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Published: March 1st 2017
Today we were happy to leave Castlereigh a day earlier than originally planned. We packed up and after a leisurely breakfast we set off to Colombo. En route Basil pointed out the largest bamboo trees which had been imported from Thailand. They are not so much tall as thick - very thick.
The train journey on Sunday was very straight as trains don’t like bends and the line which had been laid by the British went through the mountain range. Not so the road which was very winding and full of S-bends and hairpin turns following river runs and mountain terrain. My knitting needles clacked faster and louder!
The road was lined with tea plantations including the Carolina Tea Estates. So, being total tourists we stopped to take a photo of Caroline at the sign.
Basil stopped to show us the “Bridge over the River Kwai” ie where the Hollywood version was filmed. (The original bridge was built as part of the Burma railway and can be visited in Thailand now.) This site is near the town of Kitulgala. This area is also famous for its white river rafting on the Kelani River which runs from the Central
Province to Colombo.
Around Kitulgala Basil also pointed out the area of the cave where the remains of prehistoric homo-sapien activity by "Balangoda Man" had been discovered. Archaeologists have found microliths (flint shards) dated to be 27,000 years old.
At lunch time we stopped at a veggie restaurant where we piled our plates with the most delicious looking curries made of all different vegetables, aubergines, potatoes, beans, lentils etc etc. Then back on the road to Colombo. We stopped at the supermarket near where Basil lives and Caroline was able to stock up on the most incredible local spices.
Then came the culture shock - traffic lights! We were approaching the largest city in Sri Lanka, Colombo. We, being ignorant of the geography of Sri Lanka, assumed that Colombo is the capital. Wrong!!! The capital is Sri Jayewardenepura Kotte (affectionately known as Kotte). This is a modern sprawling part town on the outskirts of Colombo. The area has beautiful modern governmental buildings, the parliament, the foreign embassies and large, affluent residences. We didn’t stop to look around but continued driving into Colombo. This is a typical town which we had seen throughout our travels interspersed with modern
stores and huge hotels for tourists and business people.
We were staying at the Kingsbury Hotel. When it was built and named it caused amusement with the locals as the word 'bury' in Sinhalese means 'belly' so the hotel was actually the King’s belly! Opposite the hotel a port is being built. This is financed by the Chinese. This has caused consternation with the locals as to whether or not it is a good thing to have Chinese money taking over some infrastructure. The Chinese have a 99 year lease at the port. The arguments on both sides are whether or not this will be a takeover of Sri Lanka by the Chinese. Bearing in mind the history of Ceylon being invaded by India, colonised by the Portuguese, then the Dutch and then the British, and finally gaining independence in 1948, the people are worried that the country will be recolonised. As outsiders we could understand why the Chinese would want to have a base here - it is a key point on the sea trade route between Europe and the Far East.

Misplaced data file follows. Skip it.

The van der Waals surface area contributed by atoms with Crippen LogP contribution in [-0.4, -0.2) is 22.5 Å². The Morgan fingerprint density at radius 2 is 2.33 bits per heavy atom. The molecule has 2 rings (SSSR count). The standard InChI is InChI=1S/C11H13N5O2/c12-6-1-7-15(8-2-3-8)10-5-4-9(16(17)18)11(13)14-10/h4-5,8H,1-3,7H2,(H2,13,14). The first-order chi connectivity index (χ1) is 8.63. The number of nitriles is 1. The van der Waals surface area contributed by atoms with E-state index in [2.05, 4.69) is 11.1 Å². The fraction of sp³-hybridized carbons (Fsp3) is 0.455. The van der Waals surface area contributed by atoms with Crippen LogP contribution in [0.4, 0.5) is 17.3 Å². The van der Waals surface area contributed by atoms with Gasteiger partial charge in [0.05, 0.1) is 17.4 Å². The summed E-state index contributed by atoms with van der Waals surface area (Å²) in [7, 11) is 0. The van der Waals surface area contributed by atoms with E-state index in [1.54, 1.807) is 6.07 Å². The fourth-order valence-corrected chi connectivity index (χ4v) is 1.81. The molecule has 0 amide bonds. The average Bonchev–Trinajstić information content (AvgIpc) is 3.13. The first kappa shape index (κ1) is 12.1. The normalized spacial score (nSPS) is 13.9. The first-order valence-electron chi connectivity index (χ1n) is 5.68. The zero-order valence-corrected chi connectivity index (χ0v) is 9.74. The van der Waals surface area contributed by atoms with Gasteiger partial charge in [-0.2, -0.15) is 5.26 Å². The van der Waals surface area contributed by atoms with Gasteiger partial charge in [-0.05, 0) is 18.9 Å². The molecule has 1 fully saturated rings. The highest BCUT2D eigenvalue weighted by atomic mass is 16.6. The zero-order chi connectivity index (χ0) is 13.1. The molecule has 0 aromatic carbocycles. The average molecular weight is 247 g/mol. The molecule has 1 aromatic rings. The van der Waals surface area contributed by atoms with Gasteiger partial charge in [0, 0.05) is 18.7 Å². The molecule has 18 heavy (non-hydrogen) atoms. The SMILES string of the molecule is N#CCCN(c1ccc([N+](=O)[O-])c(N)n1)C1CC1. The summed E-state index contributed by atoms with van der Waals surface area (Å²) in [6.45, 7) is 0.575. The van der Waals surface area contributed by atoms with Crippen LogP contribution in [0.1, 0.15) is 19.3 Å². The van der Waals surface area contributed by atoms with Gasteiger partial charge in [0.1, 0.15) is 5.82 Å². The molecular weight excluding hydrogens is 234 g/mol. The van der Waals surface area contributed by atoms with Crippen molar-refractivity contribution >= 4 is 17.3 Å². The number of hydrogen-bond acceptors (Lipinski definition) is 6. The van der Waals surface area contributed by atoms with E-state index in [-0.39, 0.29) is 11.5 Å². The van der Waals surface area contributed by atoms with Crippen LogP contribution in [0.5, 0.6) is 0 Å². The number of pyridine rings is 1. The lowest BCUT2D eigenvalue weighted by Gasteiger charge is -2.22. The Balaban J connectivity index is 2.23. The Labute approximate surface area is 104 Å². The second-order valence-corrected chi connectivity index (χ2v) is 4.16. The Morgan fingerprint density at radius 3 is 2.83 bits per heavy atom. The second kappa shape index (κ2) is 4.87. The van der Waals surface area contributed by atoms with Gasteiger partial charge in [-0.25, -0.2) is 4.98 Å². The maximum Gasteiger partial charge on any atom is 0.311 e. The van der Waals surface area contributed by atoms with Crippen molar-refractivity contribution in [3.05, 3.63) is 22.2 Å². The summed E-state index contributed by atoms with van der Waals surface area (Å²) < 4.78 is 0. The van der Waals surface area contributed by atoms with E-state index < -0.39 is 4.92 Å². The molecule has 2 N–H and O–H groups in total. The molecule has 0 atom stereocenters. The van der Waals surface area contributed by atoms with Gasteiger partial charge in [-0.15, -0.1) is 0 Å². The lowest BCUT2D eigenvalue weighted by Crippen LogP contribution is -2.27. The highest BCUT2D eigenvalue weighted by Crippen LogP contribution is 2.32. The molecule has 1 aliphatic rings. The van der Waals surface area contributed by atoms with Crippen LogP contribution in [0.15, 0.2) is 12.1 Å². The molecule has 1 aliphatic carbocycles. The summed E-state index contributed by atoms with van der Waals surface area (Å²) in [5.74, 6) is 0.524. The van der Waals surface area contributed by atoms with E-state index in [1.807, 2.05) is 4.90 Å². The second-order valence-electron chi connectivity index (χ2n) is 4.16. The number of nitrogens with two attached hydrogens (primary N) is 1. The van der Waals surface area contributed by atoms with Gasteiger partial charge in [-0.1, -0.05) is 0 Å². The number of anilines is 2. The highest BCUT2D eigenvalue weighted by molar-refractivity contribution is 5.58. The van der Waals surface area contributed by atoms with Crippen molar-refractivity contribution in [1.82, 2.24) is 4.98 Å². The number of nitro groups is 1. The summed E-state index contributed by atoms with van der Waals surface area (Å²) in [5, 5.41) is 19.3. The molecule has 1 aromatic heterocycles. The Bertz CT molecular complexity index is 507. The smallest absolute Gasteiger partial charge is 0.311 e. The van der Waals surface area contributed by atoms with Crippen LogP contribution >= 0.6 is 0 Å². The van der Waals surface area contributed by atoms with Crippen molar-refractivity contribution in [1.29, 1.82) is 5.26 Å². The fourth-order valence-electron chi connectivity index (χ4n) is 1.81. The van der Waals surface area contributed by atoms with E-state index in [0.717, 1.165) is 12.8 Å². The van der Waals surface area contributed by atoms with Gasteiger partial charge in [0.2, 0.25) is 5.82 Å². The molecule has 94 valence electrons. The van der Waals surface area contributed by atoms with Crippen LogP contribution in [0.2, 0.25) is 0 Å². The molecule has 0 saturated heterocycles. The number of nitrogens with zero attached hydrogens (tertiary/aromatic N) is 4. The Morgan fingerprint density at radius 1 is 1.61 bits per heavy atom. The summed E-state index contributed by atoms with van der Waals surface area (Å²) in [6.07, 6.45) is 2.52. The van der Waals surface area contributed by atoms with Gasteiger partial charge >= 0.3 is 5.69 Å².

Another aspect of the new Colombo port is that hotels like the Kingsbury which had
been beautifully set on the seaside were now inland of an ugly port area. Too bad there is nothing these classic hotels can do about it. Now some new hotels such as the Grand Hyatt are being built a bit further down the shore.
The Kingsbury is a European 5* hotel where many wedding ceremonies take place. We saw brides and bridesmaids wearing the most beautiful European style dresses and the rest of the women in the family wearing gorgeous saris in the most beautiful colours.
Around the country we had obviously been spoiled by the boutique hotels with their large room areas and huge bathrooms as here we had typical hotel rooms and bathrooms. Still our rooms were spotlessly clean and the staff were just as delightful here as they were elsewhere on our travels.
It was a sad moment for us as we said goodbye to Basil here. Our driver Thursday to take us to Aditya was tentatively Jagath himself, but definitely not Basil who had a new group beginning their tour.
After our long drive we showered and changed and had to decide where to eat. We set off to explore the city.
There were no street lights but there were pavements. Crossing roads was an adventure as we couldn’t be sure that the cars and tuk-tuks would stop when we were on the crossings. We decided to try the sushi bar at the Hilton so we went across the road and down the block. When we got there we were told that the sushi restaurant wasn’t there but across the road. Across the road was a bit of a puzzle - across which road? The Hilton was on the corner of a crossroad and there was no sushi place that we could see. Then we were told that it was in the Dutch hospital. Where is the Dutch hospital? Across the road. Eventually we found it and had a very nice supper.
Finally back to the hotel for our last night of boggle. Caroline was still well in the lead.
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